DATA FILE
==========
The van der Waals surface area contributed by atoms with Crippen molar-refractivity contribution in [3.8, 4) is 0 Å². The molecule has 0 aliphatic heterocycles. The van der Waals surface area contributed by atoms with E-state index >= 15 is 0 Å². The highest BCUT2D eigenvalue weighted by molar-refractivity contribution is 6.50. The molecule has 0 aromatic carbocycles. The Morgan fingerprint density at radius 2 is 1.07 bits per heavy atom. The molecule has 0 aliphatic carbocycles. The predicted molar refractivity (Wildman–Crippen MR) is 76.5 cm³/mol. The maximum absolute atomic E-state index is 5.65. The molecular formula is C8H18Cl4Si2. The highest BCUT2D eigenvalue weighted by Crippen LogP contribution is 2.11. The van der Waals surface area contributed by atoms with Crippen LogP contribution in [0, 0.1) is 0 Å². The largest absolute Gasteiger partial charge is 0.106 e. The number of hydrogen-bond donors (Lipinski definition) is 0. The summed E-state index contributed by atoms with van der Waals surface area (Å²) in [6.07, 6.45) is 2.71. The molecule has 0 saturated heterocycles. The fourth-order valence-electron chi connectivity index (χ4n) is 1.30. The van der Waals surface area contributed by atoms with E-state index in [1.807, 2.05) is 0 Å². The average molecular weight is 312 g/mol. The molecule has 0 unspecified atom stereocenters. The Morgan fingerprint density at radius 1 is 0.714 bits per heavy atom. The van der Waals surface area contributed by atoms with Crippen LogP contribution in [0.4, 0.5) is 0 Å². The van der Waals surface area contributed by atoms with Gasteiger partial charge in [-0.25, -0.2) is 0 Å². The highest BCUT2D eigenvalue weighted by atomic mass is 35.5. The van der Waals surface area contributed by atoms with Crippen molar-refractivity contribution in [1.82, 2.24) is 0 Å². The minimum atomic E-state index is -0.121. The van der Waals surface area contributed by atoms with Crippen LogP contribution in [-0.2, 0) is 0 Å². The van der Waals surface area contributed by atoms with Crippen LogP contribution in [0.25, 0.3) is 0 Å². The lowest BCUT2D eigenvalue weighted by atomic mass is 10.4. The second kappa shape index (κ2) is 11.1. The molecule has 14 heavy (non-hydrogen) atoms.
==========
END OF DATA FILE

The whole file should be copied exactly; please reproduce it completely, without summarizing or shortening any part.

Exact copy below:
The van der Waals surface area contributed by atoms with Crippen molar-refractivity contribution in [3.8, 4) is 0 Å². The molecule has 0 aliphatic heterocycles. The van der Waals surface area contributed by atoms with E-state index >= 15 is 0 Å². The highest BCUT2D eigenvalue weighted by molar-refractivity contribution is 6.50. The molecule has 0 aromatic carbocycles. The Morgan fingerprint density at radius 2 is 1.07 bits per heavy atom. The molecule has 0 aliphatic carbocycles. The predicted molar refractivity (Wildman–Crippen MR) is 76.5 cm³/mol. The maximum absolute atomic E-state index is 5.65. The molecular formula is C8H18Cl4Si2. The highest BCUT2D eigenvalue weighted by Crippen LogP contribution is 2.11. The van der Waals surface area contributed by atoms with Crippen LogP contribution in [0, 0.1) is 0 Å². The largest absolute Gasteiger partial charge is 0.106 e. The number of hydrogen-bond donors (Lipinski definition) is 0. The summed E-state index contributed by atoms with van der Waals surface area (Å²) in [6.07, 6.45) is 2.71. The molecule has 0 saturated heterocycles. The fourth-order valence-electron chi connectivity index (χ4n) is 1.30. The van der Waals surface area contributed by atoms with E-state index in [1.807, 2.05) is 0 Å². The average molecular weight is 312 g/mol. The molecule has 0 unspecified atom stereocenters. The Morgan fingerprint density at radius 1 is 0.714 bits per heavy atom. The van der Waals surface area contributed by atoms with Crippen LogP contribution in [0.4, 0.5) is 0 Å². The van der Waals surface area contributed by atoms with Gasteiger partial charge in [-0.25, -0.2) is 0 Å². The highest BCUT2D eigenvalue weighted by atomic mass is 35.5. The van der Waals surface area contributed by atoms with Crippen molar-refractivity contribution in [1.82, 2.24) is 0 Å². The minimum atomic E-state index is -0.121. The van der Waals surface area contributed by atoms with Crippen LogP contribution in [-0.2, 0) is 0 Å². The van der Waals surface area contributed by atoms with Crippen LogP contribution in [0.25, 0.3) is 0 Å². The lowest BCUT2D eigenvalue weighted by atomic mass is 10.4. The second kappa shape index (κ2) is 11.1. The molecule has 14 heavy (non-hydrogen) atoms.